Eighteen miles on the road into the park brought us as far as the well-known Kuskulana River Bridge. The one-lane, 525-foot-long cantilevered bridge is perched 238 feet above a deep, sheer-sided, rocky gorge. The bridge was built in 1910 as a railroad trestle, and was more recently enhanced for use by vehicles. An engineering achievement, the bridge was built during two brutally cold winter months (with temperatures dipping to –60°F) in 1910 as the railroad pushed to complete the line by spring. Gazing into the steep gorge below, we could only imagine how frightening it would have been to build the bridge or even to cross over the deep gorge on a train before the addition of guardrails before it was converted to a road.
After exploring the bridge, we backtracked the 18 rough-road miles to just past the park entrance. The sky cleared a little on the way back, providing better views, but it was just a tease. Clouds returned just as quickly as they’d lifted.
Eventually, we reached a spot where I remembered a glimpse of what I thought was a waterfall off the road by a small bridge, and we found it.
Surprisingly, we also found ourselves in a beautiful, empty Alaska State Recreation Area campground with a loud, gorgeous waterfall as well as a large creek rushing through it.
Though it was early evening, it wouldn’t be dark until after 10 pm this far north and we were planning on driving at least a couple more hours. But once we saw this place we knew we had to stay.
We walked the empty campground to choose a site. We decided not to stay at the site closest to the falls because it wasn’t very level and we were concerned that the deafening roar of the falls would keep us awake, so instead we selected and paid for the best site, located along the bank of the crystal clear rushing creek.
A trail from our campsite led us up a hill, along the roaring creek, around to the bridge, then back to the delightful and loud waterfall.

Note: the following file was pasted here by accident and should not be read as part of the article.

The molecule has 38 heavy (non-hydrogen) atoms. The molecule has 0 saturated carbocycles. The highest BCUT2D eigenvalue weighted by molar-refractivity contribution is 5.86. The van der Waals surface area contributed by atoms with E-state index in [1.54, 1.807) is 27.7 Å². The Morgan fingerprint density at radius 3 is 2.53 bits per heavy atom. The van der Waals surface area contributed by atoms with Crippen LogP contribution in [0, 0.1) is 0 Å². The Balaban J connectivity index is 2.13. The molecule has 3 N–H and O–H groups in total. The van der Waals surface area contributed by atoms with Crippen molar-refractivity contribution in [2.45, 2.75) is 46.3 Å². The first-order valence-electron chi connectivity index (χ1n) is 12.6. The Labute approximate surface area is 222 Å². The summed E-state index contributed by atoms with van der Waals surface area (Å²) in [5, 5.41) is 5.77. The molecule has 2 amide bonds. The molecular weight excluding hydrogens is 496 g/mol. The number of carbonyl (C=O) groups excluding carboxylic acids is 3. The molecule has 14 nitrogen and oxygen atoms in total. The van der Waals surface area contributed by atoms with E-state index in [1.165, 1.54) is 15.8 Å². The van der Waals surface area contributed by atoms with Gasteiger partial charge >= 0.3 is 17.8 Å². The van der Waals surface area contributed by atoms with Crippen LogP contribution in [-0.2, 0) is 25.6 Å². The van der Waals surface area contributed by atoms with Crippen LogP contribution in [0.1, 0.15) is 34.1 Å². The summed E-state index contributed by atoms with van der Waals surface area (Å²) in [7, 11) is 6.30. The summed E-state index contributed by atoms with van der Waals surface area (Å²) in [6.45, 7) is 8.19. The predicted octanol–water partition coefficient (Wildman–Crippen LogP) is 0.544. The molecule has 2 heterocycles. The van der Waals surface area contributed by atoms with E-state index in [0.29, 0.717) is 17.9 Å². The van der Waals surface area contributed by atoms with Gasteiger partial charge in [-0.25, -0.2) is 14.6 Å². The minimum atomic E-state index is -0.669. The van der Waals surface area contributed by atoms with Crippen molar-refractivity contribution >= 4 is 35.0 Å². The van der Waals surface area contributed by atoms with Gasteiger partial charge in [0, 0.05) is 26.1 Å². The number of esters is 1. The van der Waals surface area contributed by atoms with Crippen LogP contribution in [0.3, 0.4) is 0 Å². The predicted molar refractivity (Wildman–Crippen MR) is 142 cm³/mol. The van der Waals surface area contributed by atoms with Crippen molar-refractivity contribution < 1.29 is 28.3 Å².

We lingered, happy the clouds hadn’t given way to rain as expected. Along the trail, we focused on the natural beauty around us, including details like giant mushrooms sprouting from a decaying tree trunk, bright red berries, and the clarity of the water in the creek. Now we knew why we’d come down the southern road into the park in the first place. We’d slowed down and our initial disappointment turned to elation as we began to let the trip find its way.
While I built a warming fire, Susan sat by the creek contemplating the sounds of the rushing water and taking in the beauty. It was peaceful and meditative. There was something very spiritual about this place and we felt the angst of the long rough drive melting away. We were done just trying to get somewhere now and we could absorb this incredible land.
Eventually, we made dinner from an Indian meal-in-a-pouch and when there was just a little left, I wished out loud for some naan to wipe the pot with. Susan went to the truck and gave me a piece of wheat bread and said, “Here’s some non-naan.” We both cracked up.
We had the campground to ourselves until a van showed up. We talked to the driver, a single 60-something Asian woman from San Diego. She was happy that she wouldn’t be in the campground alone and we told her to come by if she needed anything. An adventurous soul, we thought.
As we were preparing to turn in for the night, we met a lovely young couple from Italy in a rental RV, doing their best to level it at the site by the waterfall. We chatted for a while as a soft rain began to fall. They told us they’d just come here from Denali National Park and were totally awed by it and all they’d seen in Alaska so far, even though there’d been a fair amount of rain during their trip.
Rain was forecast to continue for a few days so we decided we’d leave the Wrangell area and head toward Anchorage the next day. It seemed the cooler air had taken away the mosquitoes but now we’d have clouds and rain instead.
We’d made 2,500 miles in just a few days, mostly driving highways to get somewhere. Now we were here and could take our time.